New Feature: Time Calculator

Someone tell Norv Turner there are no timeouts in press conferences.

I created a new tool to estimate the time at which a trailing defense (or soon-to-be-trailing defense) can get the ball back if they force a stop. The results are based on the time at the first down snap of a series and the number of timeouts remaining for the defense. You can adjust the expected duration of each play and the time consumed between the previous whistle and the next snap when the game clock is not stopped. The defaults are 6 and 39 seconds respectively. The calculator assumes there will be no stoppages due to reasons other than timeouts and the two-minute warning, such as incomplete passes, runs out of bounds, or penalties.

One additional feature is that you can check a box called "Save Timeout." This will indicate that the team on defense would prefer to allow the clock to wind down to the two minute warning rather than stop the clock with a timeout. For example, if the defense has one timeout left and the second down play ended at 2:10, the defense can elect to save the timeout for its offense in exchange for running down the 10 seconds to 2:00. This is, in effect, a trade-off between the 10 seconds of game clock and having a timeout available for an offensive drive.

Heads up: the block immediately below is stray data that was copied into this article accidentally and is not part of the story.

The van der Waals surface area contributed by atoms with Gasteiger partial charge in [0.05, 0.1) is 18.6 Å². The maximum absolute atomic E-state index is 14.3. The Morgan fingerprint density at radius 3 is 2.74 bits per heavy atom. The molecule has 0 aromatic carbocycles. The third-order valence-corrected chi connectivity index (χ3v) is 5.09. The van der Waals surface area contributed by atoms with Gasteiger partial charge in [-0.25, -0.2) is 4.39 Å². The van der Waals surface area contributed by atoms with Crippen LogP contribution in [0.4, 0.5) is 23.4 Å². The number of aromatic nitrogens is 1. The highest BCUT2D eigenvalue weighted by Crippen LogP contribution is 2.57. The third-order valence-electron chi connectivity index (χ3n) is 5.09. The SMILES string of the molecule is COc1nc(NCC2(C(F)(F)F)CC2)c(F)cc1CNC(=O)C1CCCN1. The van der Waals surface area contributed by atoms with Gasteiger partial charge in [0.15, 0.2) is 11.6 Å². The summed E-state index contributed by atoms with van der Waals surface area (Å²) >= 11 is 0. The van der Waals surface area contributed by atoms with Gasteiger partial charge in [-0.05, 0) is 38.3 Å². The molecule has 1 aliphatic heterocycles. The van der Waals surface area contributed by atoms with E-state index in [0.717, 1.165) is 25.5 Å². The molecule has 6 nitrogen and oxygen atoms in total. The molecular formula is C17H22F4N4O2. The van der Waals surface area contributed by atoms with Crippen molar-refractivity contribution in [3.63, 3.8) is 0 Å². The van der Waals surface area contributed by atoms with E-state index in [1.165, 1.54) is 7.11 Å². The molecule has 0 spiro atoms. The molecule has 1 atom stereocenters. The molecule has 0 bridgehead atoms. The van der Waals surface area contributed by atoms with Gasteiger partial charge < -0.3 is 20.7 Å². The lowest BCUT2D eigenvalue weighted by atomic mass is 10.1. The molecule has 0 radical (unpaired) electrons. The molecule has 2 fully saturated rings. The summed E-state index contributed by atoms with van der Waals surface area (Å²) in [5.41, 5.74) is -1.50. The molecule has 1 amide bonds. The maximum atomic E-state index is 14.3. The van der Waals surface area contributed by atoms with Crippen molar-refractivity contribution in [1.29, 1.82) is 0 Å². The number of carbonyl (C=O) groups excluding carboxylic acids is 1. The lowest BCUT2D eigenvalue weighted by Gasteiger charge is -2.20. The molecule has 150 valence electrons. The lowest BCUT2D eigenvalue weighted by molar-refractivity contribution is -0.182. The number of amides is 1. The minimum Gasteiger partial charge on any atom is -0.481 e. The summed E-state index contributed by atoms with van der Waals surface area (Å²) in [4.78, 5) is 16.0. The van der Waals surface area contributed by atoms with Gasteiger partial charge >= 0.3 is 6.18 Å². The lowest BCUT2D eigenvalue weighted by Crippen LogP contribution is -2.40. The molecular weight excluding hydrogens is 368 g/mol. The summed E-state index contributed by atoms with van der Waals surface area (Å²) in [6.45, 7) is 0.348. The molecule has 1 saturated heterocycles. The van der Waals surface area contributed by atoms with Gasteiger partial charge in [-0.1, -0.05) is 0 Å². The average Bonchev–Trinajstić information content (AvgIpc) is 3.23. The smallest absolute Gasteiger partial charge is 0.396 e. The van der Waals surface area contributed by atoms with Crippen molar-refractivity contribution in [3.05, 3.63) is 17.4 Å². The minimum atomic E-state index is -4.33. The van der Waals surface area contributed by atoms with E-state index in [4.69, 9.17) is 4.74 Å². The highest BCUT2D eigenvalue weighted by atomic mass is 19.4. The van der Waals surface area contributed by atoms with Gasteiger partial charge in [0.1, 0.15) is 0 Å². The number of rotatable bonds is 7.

It's very difficult to quantify the value of the timeout on offense. It's intuitively very valuable because an offense can use the middle of the field, which otherwise allows the defense to guard the sidelines.

Try this: Enter 2:24 remaining with 3 timeouts. Leave the 6 sec and 39 sec defaults for play and inter-play durations. Click calculate with the Save Timeout option unchecked and checked (with the 12-second default cutoff value). With 'Save Timeout' checked, you get the ball back with 1:54 and retain a  timeout for your offense. Without the option checked, you get the ball back with 2:00 on the clock and no timeouts, with the 2-minute warning essentially going to waste.

This option usually only makes a difference when the defense begins the series with all three timeouts remaining. It also may be smart depending on when a team can expect the change of possession to occur. The defense does not want change of possession to occur on a play that spans the two minute warning because that combines two potential clock stoppages into a single stoppage.

The workings of the NFL game clock is far more complex than it might seem. That's why I forced myself to build the calculator and think through all the considerations. The algorithm behind the calculator is basically a by-product of the one I used to create the chart below, which underpinned my analysis of when a defense should prefer to intentionally allow a TD.